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A statewide study of marijuana use among Massachusetts residents released last week found that about 21 percent of adults had used marijuana in the past 30 days and that the proportion of marijuana use was highest among 18-to-25 year-olds.

The study, conducted by the Massachusetts Department of Public Health (DPH), was mandated by the Legislature as part of its revisions to the 2016 adult-use marijuana law. The purpose of the study was to investigate the patterns of use, methods of consumption, and general perceptions of marijuana; incidents of impaired driving and hospitalization related to marijuana use; and the economic and fiscal impacts for state and local governments.

“The study establishes a baseline measurement of how marijuana is used and how that affects public health, public safety, and potential revenue in the state before adult-use marijuana becomes widely available,” said Marc A. Nascarella, Ph.D., the study’s Principal Investigator at DPH. “We were fortunate to have the opportunity to work with an exceptional group of collaborators – from academic researchers and private researchers to state agency experts in this multiyear investigation.”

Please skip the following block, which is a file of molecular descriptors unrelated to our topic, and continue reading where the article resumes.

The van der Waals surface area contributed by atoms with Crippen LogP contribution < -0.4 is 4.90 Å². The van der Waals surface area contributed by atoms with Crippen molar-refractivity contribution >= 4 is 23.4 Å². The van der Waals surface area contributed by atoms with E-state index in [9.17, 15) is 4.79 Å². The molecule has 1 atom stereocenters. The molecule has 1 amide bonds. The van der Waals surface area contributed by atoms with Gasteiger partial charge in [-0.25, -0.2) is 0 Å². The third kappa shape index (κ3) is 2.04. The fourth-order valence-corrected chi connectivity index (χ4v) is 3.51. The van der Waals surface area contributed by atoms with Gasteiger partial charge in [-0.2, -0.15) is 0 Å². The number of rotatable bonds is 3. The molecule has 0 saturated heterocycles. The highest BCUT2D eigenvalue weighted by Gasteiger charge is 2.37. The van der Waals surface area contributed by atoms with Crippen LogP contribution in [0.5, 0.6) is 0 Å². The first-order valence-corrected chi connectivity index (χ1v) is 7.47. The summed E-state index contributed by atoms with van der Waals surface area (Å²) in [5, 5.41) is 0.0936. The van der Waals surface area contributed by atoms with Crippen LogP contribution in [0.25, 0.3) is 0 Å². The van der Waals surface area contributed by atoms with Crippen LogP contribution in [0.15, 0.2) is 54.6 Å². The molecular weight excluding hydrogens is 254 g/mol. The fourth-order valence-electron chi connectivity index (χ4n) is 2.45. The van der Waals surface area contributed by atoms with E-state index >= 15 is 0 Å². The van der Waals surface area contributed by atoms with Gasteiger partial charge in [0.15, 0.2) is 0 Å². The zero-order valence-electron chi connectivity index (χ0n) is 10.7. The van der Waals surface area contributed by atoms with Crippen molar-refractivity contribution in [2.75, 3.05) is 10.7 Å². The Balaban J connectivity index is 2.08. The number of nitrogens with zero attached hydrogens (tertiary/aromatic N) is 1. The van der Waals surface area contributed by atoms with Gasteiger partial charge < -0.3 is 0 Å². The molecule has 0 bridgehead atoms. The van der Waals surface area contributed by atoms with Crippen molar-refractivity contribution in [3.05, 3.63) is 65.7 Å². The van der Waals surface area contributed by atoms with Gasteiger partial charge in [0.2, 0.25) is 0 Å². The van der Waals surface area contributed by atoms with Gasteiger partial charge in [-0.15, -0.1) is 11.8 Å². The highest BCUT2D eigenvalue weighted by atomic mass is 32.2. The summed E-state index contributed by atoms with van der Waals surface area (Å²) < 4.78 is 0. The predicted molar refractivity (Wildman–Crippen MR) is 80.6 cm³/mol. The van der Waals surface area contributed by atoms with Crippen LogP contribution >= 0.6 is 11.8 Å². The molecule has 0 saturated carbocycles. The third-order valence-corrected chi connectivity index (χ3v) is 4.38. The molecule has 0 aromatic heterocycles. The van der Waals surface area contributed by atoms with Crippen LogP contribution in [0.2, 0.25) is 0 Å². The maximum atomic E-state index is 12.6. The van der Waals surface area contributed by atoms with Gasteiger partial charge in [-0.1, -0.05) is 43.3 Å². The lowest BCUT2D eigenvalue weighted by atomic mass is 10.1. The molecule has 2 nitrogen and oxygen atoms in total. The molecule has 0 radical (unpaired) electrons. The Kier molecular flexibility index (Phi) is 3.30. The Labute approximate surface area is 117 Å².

Among the study’s other highlights:

Smoking is the most common method of marijuana consumption, although more than 40 percent of marijuana users report using multiple methods of use. More than half of adults perceive marijuana to have slight or no risks and use marijuana for non-medical purposes. A survey of patients who use marijuana products for medical use suggests that the average person uses marijuana 24 days a month, with the majority using marijuana products for at least 21 out of the past 30 days.
Among respondents that use marijuana, 34.3 percent reported driving under the influence. Overall, 7.2 percent of the adult population drove under the influence of marijuana in the past 30 days, and 11.3 percent

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